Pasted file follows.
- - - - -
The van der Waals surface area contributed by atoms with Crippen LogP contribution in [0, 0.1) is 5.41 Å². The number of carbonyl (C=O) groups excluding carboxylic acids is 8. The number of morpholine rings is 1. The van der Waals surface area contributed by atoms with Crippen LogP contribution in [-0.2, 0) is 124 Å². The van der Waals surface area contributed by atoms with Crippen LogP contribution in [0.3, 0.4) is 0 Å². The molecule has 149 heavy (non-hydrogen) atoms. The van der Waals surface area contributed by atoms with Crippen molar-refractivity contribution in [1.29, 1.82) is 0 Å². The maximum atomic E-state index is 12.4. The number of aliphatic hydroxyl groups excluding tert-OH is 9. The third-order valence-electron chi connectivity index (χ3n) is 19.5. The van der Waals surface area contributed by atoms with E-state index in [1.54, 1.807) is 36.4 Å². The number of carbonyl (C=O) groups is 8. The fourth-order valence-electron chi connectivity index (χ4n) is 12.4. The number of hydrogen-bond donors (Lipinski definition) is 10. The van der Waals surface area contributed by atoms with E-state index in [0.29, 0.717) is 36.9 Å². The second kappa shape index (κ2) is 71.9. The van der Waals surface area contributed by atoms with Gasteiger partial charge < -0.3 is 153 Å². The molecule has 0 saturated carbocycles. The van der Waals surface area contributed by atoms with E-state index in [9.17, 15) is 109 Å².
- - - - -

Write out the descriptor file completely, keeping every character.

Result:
The van der Waals surface area contributed by atoms with Crippen LogP contribution in [0, 0.1) is 5.41 Å². The number of carbonyl (C=O) groups excluding carboxylic acids is 8. The number of morpholine rings is 1. The van der Waals surface area contributed by atoms with Crippen LogP contribution in [-0.2, 0) is 124 Å². The van der Waals surface area contributed by atoms with Crippen LogP contribution in [0.3, 0.4) is 0 Å². The molecule has 149 heavy (non-hydrogen) atoms. The van der Waals surface area contributed by atoms with Crippen molar-refractivity contribution in [1.29, 1.82) is 0 Å². The maximum atomic E-state index is 12.4. The number of aliphatic hydroxyl groups excluding tert-OH is 9. The third-order valence-electron chi connectivity index (χ3n) is 19.5. The van der Waals surface area contributed by atoms with E-state index in [1.54, 1.807) is 36.4 Å². The number of carbonyl (C=O) groups is 8. The fourth-order valence-electron chi connectivity index (χ4n) is 12.4. The number of hydrogen-bond donors (Lipinski definition) is 10. The van der Waals surface area contributed by atoms with E-state index in [0.29, 0.717) is 36.9 Å². The second kappa shape index (κ2) is 71.9. The van der Waals surface area contributed by atoms with Gasteiger partial charge < -0.3 is 153 Å². The molecule has 0 saturated carbocycles. The van der Waals surface area contributed by atoms with E-state index in [9.17, 15) is 109 Å².